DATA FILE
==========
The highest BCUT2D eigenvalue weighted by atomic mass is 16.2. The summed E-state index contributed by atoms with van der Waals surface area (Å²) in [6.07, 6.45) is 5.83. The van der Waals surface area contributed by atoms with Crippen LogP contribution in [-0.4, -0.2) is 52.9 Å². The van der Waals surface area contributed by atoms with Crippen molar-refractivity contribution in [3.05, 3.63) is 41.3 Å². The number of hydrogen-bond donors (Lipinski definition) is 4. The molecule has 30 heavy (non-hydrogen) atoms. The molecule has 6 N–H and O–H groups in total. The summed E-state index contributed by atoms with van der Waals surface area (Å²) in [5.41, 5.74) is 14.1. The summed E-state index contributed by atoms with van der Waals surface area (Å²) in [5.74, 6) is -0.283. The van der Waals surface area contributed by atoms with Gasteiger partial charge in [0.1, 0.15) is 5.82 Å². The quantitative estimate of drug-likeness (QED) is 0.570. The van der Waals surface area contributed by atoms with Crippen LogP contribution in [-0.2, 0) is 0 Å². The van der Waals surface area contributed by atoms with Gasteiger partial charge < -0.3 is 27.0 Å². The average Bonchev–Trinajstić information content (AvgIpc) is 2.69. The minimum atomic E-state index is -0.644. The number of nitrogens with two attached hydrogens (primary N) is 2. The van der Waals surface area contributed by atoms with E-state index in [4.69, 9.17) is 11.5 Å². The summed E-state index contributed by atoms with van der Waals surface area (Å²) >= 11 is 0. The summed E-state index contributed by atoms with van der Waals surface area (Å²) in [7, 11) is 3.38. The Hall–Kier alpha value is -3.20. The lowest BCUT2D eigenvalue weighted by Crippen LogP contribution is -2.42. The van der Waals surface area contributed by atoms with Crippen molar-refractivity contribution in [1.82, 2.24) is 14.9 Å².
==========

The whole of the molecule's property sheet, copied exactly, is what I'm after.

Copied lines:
The highest BCUT2D eigenvalue weighted by atomic mass is 16.2. The summed E-state index contributed by atoms with van der Waals surface area (Å²) in [6.07, 6.45) is 5.83. The van der Waals surface area contributed by atoms with Crippen LogP contribution in [-0.4, -0.2) is 52.9 Å². The van der Waals surface area contributed by atoms with Crippen molar-refractivity contribution in [3.05, 3.63) is 41.3 Å². The number of hydrogen-bond donors (Lipinski definition) is 4. The molecule has 30 heavy (non-hydrogen) atoms. The molecule has 6 N–H and O–H groups in total. The summed E-state index contributed by atoms with van der Waals surface area (Å²) in [5.41, 5.74) is 14.1. The summed E-state index contributed by atoms with van der Waals surface area (Å²) in [5.74, 6) is -0.283. The van der Waals surface area contributed by atoms with Gasteiger partial charge in [0.1, 0.15) is 5.82 Å². The quantitative estimate of drug-likeness (QED) is 0.570. The van der Waals surface area contributed by atoms with Crippen LogP contribution in [-0.2, 0) is 0 Å². The van der Waals surface area contributed by atoms with Gasteiger partial charge < -0.3 is 27.0 Å². The average Bonchev–Trinajstić information content (AvgIpc) is 2.69. The minimum atomic E-state index is -0.644. The number of nitrogens with two attached hydrogens (primary N) is 2. The van der Waals surface area contributed by atoms with E-state index in [4.69, 9.17) is 11.5 Å². The summed E-state index contributed by atoms with van der Waals surface area (Å²) >= 11 is 0. The summed E-state index contributed by atoms with van der Waals surface area (Å²) in [7, 11) is 3.38. The Hall–Kier alpha value is -3.20. The lowest BCUT2D eigenvalue weighted by Crippen LogP contribution is -2.42. The van der Waals surface area contributed by atoms with Crippen molar-refractivity contribution in [1.82, 2.24) is 14.9 Å².